FIG. 3 is a circuit diagram of another portion of the controller;

FIG. 4 is a side view of a braking assembly in a deactivated state;

FIG. 5 is a side view of the braking assembly in an activated state;

FIG. 6 depicts graphs of acceleration versus time and velocity versus time when an elevator cable breaks during downward travel; and

FIG. 7 depicts graphs of acceleration versus time and velocity versus time when an elevator cable breaks during upward travel.

DETAILED DESCRIPTION OF PREFERRED EMBODIMENTS

FIG. 1 is a perspective view of an elevator car 10 including an electronic braking system in accordance with the present invention. The car 10 travels on rails 12 as is known in the art. Mounted on car 10 is a controller 14 which detects over-acceleration and over-speed conditions and actuates braking assemblies 16. FIG. 2 is a circuit diagram of a portion of the controller 14 which generates an output signal in the form of power to a solenoid 20 shown in both FIGS. 2 and 4. Solenoid 20 is in the braking assembly 16 as described below with reference to FIGS. 4 and 5. Solenoid 20 is powered by an uninterruptible power supply 22 through three safety relays 24, 26, and 28. Safety relays 24, 26, and 28 are normally open so that in the event of power failure, the safety relays 24, 26, and 28 will open disrupting power to the solenoid 20 and activating the braking assemblies 16. If any one of the safety relays 24, 26, or 28 is activated (e.g., opened), the current path to the solenoid 20 is broken. As described below with reference to FIGS. 4 and 5, disconnecting power from solenoid 20 activates the braking assemblies 16. The conditions for activating the safety relays 24, 26, and 28 will now be discussed.

A sensed acceleration signal {right arrow over (γ)}sensor is provided by an accelerometer 50 (FIG. 3) and provided to an over-acceleration detection module 30. The sensed acceleration signal is based on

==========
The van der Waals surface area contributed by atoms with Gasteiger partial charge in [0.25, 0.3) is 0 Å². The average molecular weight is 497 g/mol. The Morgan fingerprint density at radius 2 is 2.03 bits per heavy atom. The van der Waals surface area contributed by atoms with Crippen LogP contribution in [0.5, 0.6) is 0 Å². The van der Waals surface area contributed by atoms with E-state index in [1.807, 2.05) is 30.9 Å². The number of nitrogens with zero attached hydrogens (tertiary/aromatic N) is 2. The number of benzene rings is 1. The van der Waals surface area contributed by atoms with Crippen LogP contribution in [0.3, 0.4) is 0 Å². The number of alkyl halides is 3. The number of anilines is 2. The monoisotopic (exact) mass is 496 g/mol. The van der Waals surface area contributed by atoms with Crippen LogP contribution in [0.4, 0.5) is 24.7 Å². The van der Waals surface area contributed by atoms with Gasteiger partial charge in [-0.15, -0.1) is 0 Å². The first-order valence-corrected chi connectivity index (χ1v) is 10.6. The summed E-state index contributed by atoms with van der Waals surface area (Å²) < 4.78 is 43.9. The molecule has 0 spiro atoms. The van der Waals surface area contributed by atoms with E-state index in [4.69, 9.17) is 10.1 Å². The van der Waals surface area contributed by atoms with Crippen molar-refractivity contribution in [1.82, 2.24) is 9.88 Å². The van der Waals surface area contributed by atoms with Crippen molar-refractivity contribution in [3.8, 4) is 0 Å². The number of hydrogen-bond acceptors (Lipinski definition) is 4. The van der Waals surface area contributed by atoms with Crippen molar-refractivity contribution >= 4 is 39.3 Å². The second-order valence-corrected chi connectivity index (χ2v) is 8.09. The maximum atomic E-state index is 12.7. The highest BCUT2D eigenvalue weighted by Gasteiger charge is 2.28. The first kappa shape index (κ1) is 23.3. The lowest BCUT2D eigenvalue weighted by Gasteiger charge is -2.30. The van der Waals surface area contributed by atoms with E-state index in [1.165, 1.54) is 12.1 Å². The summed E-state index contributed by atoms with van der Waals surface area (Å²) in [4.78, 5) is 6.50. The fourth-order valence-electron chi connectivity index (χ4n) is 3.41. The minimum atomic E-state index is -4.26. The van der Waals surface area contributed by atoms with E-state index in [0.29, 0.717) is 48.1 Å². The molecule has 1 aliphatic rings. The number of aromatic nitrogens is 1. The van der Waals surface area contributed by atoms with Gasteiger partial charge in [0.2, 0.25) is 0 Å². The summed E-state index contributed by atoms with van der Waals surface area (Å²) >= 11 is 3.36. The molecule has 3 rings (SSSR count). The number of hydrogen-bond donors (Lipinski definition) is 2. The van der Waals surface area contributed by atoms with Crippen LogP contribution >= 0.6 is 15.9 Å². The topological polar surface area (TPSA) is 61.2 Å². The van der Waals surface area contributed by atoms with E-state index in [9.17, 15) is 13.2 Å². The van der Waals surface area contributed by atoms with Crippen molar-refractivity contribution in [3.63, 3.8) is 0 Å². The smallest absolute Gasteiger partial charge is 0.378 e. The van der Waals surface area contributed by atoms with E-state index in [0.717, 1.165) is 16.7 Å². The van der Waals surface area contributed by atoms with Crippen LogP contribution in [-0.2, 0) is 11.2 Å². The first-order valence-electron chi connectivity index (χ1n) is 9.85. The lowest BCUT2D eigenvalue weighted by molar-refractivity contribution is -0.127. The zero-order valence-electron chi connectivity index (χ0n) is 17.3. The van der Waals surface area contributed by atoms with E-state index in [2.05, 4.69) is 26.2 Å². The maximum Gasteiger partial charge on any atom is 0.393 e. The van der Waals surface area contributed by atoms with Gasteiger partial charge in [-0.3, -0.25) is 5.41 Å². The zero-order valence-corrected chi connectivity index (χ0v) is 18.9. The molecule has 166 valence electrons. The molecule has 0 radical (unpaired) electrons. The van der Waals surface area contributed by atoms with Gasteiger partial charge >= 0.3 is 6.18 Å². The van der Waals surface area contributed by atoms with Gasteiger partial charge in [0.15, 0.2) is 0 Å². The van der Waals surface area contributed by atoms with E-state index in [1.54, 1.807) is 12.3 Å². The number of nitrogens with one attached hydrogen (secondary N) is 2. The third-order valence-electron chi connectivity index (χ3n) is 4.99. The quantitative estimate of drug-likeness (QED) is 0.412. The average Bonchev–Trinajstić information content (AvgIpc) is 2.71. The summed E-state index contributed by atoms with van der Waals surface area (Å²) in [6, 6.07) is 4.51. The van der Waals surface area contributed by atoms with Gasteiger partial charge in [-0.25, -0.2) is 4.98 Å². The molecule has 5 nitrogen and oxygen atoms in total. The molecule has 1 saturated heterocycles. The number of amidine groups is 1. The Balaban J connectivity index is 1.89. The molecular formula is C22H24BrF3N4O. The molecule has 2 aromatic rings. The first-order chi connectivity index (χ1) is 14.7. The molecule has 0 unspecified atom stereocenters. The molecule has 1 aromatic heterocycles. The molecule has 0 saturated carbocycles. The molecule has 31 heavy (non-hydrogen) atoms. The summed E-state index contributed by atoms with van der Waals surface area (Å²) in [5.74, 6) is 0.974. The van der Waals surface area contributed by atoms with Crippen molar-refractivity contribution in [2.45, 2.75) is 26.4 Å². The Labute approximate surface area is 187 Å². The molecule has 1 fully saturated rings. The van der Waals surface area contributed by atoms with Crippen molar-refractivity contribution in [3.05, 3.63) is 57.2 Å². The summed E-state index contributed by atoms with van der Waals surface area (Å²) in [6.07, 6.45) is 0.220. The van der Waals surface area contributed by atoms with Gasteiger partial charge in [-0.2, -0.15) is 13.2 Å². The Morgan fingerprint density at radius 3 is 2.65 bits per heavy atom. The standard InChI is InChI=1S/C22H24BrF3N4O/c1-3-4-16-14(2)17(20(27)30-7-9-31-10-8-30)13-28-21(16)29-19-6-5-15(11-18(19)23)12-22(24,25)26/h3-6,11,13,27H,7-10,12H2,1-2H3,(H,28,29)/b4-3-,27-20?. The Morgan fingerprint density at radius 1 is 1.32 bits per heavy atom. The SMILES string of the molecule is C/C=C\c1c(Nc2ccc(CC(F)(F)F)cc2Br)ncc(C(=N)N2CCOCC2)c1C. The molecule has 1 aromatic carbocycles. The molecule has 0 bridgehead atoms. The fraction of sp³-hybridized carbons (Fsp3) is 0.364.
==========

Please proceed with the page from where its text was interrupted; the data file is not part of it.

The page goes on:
{right arrow over (γ)}sensor(t)={right arrow over (γ)}car(t)+{right arrow over (γ)}error(t)  (1)

where {right arrow over (γ)}car is the acceleration of the elevator car and {right arrow over (γ)}error is a sum of all the accelerometer errors (e.g. resolution error, sensitivity error, and linear error). The sensed acceleration signal is provided to the over-acceleration detection module 30 where the absolute value of the sensed acceleration is compared to an acceleration threshold. If the absolute value of the sensed acceleration exceeds the acceleration threshold, over-acceleration detection module 30 generates an over-acceleration signal which causes safety relay 24 to open and interrupt power to the solenoid 20 and activate the braking assemblies 16.

The sensed acceleration signal {right arrow over (γ)}sensor is provided to an integration module 32 which derives a calculated velocity signal as shown below:

 {right arrow over (V)}cal(t)=∫{right arrow over (γ)}sensor(t)ˇdt  (2)

Substituting equation 1 into equation 2 yields

{right arrow over (V)}cal(t)={right arrow over (V)}car(t)+∫{right arrow over (γ)}error(tdt

where {right arrow over (V)}car(t)=∫{right arrow over (γ)}car(t)ˇdt and ∫{right arrow over (γ)}error(t)ˇdt represent the integral of the accelerometer error signal.

The integration module 32 is designed to minimize the error term by using, for example, an operational amplifier integrator with a constant time such that: lim t ( 0 t γ error ( t ) ˇ t ) 0